National Worker Health Group: Boeing Employee Health And Safety Programs The Best Prescription
The Boeing Company was honored today for its employee health and safety programs by the American College of Occupational and Environmental Medicine (ACOEM), which awarded Boeing its Corporate Health Achievement Award for 1998.
ACOEM is the world's largest organization of occupational and environmental physicians. The group is dedicated to promoting and protecting the health of workers through preventive services, clinical care, research, and educational programs. Their Corporate Health Achievement Award recognizes the best corporate health and safety practices in the nation. It was presented today at the American Occupational Health Conference.
The Boeing Company was selected to receive the award after an ACOEM evaluation team made a two-day, onsite examination of the company facilities near the company headquarters in Seattle, Wash. According to Dr. Steve Schwendeman, leader of the evaluation team, the team was impressed by the scope and quality of the Boeing programs. In a letter to Boeing, the ACOEM Board of Examiners stated: "Your company's employee health, safety and environmental management programs are considered to be a model of excellence - an example for other companies to follow."
ACOEM singled out for particular praise four of the many programs and processes Boeing carries out to provide a safe and healthful workplace and to protect the environment:
- The Health and Safety Institute at Boeing promotes training that relates to the safety and health of employees and helps build effective relationships between union stewards, supervisors, and all other employees. The institute is funded by Boeing and jointly staffed by managers and representatives of the International Association of Machinists, the labor union representing the company's largest group of represented employees.
- National and International Health Services. Boeing world travelers and expatriates have a complete program of immunizations and up-to-date travel advisory information available to them at no charge. In addition, Boeing ensures that employees who are injured or become ill in a foreign country receive appropriate medical attention. "Overseas employees and their families are not left to fend for themselves," noted Schwendeman.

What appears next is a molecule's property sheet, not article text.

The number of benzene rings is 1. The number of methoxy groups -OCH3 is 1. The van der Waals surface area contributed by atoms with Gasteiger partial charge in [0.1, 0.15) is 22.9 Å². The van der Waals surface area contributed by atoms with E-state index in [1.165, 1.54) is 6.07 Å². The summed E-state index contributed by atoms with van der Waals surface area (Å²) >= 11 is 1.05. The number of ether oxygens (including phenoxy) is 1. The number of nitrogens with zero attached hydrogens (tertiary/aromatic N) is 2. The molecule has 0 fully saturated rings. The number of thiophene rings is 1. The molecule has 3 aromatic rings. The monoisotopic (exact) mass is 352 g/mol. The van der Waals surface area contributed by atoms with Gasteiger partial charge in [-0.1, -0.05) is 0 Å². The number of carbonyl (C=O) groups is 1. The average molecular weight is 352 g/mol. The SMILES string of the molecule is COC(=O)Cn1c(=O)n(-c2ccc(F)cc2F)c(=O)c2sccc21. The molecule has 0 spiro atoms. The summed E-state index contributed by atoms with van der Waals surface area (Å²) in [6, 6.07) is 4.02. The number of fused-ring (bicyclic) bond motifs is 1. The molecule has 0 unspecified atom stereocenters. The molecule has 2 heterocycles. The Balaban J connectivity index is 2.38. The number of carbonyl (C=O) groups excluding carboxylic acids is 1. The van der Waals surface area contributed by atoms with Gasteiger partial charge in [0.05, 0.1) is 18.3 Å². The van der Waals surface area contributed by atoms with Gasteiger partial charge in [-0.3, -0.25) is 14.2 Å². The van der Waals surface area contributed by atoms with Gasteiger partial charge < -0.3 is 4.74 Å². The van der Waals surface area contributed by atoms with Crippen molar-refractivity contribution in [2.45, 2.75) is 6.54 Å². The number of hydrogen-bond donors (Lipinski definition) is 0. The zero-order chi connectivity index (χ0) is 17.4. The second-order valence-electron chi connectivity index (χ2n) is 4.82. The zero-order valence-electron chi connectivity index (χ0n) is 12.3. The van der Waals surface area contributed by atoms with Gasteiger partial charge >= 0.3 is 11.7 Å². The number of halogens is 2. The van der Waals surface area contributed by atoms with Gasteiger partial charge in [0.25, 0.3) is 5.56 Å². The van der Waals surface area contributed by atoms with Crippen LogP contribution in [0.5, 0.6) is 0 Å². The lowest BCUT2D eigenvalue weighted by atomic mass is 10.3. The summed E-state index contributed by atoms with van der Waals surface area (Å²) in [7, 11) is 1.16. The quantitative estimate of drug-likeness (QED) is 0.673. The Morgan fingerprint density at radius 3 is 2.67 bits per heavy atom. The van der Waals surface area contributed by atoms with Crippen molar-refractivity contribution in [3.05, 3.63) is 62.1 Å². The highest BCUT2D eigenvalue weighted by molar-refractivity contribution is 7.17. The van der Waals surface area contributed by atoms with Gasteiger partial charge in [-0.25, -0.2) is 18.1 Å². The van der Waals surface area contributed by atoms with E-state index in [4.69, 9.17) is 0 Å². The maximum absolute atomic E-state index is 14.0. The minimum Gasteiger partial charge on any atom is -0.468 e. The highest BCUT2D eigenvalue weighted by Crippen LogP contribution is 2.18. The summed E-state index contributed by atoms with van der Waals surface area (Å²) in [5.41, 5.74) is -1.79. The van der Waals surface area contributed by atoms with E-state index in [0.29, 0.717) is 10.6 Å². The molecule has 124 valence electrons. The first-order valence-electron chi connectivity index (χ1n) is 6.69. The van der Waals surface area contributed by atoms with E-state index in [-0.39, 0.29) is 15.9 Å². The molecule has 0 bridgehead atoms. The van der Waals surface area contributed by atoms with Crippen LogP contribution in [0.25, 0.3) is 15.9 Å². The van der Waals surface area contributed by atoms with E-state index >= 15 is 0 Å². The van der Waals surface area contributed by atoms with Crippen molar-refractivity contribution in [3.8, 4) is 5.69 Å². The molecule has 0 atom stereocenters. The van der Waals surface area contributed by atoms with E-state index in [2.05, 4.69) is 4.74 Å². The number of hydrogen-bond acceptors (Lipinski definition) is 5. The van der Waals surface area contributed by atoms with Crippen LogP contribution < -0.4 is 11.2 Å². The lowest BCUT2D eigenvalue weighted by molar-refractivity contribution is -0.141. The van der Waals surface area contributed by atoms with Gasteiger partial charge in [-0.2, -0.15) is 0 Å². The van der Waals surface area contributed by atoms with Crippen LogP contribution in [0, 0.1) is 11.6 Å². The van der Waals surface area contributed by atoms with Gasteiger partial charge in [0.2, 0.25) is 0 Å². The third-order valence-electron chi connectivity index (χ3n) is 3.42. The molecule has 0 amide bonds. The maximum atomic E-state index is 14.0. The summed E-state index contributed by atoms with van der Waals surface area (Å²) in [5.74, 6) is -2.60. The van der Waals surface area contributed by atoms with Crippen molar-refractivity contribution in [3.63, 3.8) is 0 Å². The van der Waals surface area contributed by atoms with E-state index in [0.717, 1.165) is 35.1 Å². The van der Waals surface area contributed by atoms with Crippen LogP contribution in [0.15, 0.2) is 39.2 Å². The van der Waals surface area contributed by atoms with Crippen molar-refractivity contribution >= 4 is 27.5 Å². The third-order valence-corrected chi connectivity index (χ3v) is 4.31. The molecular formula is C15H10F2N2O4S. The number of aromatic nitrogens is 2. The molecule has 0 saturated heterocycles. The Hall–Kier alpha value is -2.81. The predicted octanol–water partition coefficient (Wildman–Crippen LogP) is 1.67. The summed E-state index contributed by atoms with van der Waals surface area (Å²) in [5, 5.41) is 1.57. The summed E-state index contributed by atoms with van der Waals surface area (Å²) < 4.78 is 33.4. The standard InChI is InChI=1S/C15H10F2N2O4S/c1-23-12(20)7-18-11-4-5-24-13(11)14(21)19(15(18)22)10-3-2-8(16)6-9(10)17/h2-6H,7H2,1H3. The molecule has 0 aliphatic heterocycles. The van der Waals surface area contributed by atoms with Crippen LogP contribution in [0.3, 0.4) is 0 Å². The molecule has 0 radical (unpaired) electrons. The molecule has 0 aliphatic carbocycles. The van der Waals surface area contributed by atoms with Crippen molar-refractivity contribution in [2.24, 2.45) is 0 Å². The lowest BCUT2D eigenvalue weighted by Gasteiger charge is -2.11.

- The Occupational Health Examination Physicians' Guide provides detailed guidance for physicians examining Boeing employees. To ensure consistent quality of care in a wide variety of locations and circumstances, the Boeing medical staff compiled all of the relevant regulations, medical tests, and information about the potentially dangerous chemical and physical agents which employees may encounter.
- The Office Ergonomics Web site leads employees through an online workstation self-check right at their desks. Other features include illustrated explanations of ergonomic risks and preventive strategies, and links to other Internet sites that provide ergonomics education. This Web site is part of a comprehensive ergonomics training program.
In accepting the award for Boeing, Dr. Fred Tilton, the company's medical director, said: "Boeing is not only one of the world's largest manufacturing concerns. It is also a highly personal company that cares about the health and well-being of each employee.
"Boeing is proud of its record of caring for people and the environment, and we are committed to continuing to build on that tradition in the 21
st century," Tilton said.
Because ACOEM considers a company's long-term track record, Boeing operations considered for the award were limited to those that existed prior to the merger with Rockwell's defense and space divisions in 1996 and the merger with McDonnell Douglas in 1997. ACOEM gave Boeing the award in its category for U.S. manufacturers employing more than 5,000 people.
With $48 billion in sales in 1997, The Boeing Company is the largest aerospace company in the world. More than 238,000 people work for Boeing and its subsidiaries at locations throughout the United States and around the world.